It seems like there’s a growing trend of major game studios re-releasing some of their biggest titles, and if you’re as excited as we are, you’ve googled epic gaming room ideas to construct your dream PC setup, and now you’re ready to experience all of the classics again!
Fan-favorite game series Crysis is finally fully remastered following the addition of Crysis 2 and 3 to the lot. When both games were released in 2011 and 2013 respectively they were met with rave reviews regarding their sleek look and feel; fast forward to 2021 have the re-releases added anything to measure up with the newest hardware?
In 2011 Crysis 2 was released on DirectX9 and then eventually upgraded to DirectX11. While DX9 might have been an awesome API during its time, let’s just say the changes on the latest version make a world of difference. From a sleek Ray tracing for reflections to new color grading features that add new filters to the overall aesthetic of the game. These graphic additions make the new game worthy of the latest displays and hardware. Another notable change is the lighting which is thanks to a shift from DX11 to software-based real-time global illumination technology (svogi).
World details such as glass and transparent objects have been greatly improved and in some instances will show an accurate reflection of the player. This is one of the features that put Crysis 2 a cut above the remastered Crysis 1 released in 2020. The 1080p to 2160p resolution is available on PS5, PS4 Pro, Xbox One Series X while 900P to 1440p is on the series S. It’s worth noting that consoles miss out on the Ray tracing features available on PC but the game still looks significantly better than its predecessor in many cool ways.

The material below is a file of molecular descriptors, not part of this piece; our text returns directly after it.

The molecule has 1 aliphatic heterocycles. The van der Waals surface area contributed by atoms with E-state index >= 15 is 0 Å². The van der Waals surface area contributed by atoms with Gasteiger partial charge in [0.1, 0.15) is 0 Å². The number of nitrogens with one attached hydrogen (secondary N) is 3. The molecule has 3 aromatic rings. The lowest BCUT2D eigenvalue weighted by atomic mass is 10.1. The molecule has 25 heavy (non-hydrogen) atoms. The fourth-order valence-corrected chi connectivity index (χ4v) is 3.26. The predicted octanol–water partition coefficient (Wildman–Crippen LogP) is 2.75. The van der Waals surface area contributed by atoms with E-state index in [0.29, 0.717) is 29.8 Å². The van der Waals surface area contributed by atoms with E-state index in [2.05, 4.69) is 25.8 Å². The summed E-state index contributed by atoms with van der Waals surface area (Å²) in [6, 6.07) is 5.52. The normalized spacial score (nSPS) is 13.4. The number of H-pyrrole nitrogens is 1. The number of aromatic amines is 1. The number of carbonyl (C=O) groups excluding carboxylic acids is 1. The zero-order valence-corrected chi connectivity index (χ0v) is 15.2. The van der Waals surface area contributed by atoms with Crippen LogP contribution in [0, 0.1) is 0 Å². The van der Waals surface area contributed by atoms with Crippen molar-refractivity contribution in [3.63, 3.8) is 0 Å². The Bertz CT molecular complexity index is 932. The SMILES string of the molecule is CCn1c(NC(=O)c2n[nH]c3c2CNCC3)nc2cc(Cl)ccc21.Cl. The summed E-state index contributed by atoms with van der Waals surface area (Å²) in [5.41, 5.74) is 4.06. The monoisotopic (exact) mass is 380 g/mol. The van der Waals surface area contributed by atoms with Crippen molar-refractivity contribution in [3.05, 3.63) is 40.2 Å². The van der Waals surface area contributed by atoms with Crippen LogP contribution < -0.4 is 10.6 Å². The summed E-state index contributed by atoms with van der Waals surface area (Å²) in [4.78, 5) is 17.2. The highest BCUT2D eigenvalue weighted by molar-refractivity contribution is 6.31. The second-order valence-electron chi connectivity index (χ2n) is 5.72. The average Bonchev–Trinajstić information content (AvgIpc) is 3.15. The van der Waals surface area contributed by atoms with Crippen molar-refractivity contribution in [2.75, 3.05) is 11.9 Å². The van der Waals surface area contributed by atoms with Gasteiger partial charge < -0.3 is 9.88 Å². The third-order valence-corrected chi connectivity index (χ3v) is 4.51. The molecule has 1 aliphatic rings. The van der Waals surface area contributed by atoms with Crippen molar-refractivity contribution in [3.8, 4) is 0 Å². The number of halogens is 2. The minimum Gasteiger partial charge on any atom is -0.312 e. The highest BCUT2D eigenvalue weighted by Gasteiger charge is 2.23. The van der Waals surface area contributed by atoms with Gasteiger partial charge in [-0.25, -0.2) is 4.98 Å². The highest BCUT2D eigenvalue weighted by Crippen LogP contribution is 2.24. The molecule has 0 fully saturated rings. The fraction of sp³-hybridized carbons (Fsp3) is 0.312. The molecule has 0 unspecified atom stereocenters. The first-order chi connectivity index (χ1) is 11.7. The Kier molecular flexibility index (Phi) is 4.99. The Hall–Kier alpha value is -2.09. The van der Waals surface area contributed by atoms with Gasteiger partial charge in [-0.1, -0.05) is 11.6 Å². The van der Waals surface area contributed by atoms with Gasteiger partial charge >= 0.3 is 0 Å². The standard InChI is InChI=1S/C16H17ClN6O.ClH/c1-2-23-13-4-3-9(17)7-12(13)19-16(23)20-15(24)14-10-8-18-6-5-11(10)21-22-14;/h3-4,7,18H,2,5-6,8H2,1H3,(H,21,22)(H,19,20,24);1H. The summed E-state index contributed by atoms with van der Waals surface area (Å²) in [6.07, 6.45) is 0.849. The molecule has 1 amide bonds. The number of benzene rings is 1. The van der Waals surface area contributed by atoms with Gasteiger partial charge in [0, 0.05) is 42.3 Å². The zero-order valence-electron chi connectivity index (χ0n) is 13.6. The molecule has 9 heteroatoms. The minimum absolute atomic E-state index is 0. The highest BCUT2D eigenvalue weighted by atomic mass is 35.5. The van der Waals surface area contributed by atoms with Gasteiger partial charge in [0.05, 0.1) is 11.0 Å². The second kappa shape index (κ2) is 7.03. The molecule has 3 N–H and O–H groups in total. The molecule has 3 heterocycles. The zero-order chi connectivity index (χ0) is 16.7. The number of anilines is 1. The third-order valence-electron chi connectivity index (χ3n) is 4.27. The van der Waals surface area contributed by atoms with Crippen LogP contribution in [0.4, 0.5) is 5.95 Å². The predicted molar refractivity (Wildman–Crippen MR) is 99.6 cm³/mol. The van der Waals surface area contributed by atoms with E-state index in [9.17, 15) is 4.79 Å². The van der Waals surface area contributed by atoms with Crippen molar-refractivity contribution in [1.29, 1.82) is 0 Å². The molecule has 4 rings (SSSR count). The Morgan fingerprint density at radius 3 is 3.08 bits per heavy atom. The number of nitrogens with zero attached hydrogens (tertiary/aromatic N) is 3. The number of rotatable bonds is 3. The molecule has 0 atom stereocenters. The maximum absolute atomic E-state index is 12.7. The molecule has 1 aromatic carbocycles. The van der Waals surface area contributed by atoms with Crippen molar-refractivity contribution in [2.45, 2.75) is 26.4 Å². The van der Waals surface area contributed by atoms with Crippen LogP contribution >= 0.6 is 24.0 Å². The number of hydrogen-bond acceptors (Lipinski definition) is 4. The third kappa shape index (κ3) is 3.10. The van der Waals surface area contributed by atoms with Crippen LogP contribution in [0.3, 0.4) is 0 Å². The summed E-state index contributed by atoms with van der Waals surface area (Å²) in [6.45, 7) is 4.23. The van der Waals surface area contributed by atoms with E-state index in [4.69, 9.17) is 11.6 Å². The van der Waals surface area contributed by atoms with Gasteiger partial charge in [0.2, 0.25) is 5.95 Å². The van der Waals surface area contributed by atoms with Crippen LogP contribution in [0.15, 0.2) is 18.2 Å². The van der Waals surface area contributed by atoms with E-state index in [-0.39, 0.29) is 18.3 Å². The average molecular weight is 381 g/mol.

The second title, Crysis 3 has more limited changes than Crysis 2 because, in 2013, the third game already had some of the triple-A features available today such as Cry Engine evolution. It contains all of the same features mentioned above in Crysis 2 with a few minor tweaks. The performance of Crysis 3 is breathtaking, however, it performs better on Xbox than on Playstation. Playstation gamers have reported checkpoint stutters and occasional crashes.
Console versions aside, the PC Crysis 3 remastered is a game we can all love! The software-based real-time global illumination technology (svogi) is really nice on PC. The in-game materials and textures look crisp, and coupled with RT reflections we get a game that not only looks realistic but is well lit too.
The water surfaces in Crysis 3 don’t make use of any RT technology, Instead, they opted for “full planar” reflections, which are more demanding on hardware performance but when coupled with a great machine, produces good quality flat water surfaces. Water aside, Ray tracing can be found on other reflective surfaces. Another notable environmental change in Crysis 3 is the vegetation, which looks much more accurate than in its former version.
In conclusion, It’s clear that the remastered sequels will hold their own in 2021 and will certainly impress die-hard fans in their new form. Now that the titles have scaled to the latest hardware, it’ll be interesting to see if there’ll ever be any need to release the remasters of the remastered games. We guess only time will tell. But, if you enjoyed the Crysis Trilogy in the past you’ll probably enjoy it a lot more today. We recommend giving these new versions a try, You won’t be disappointed.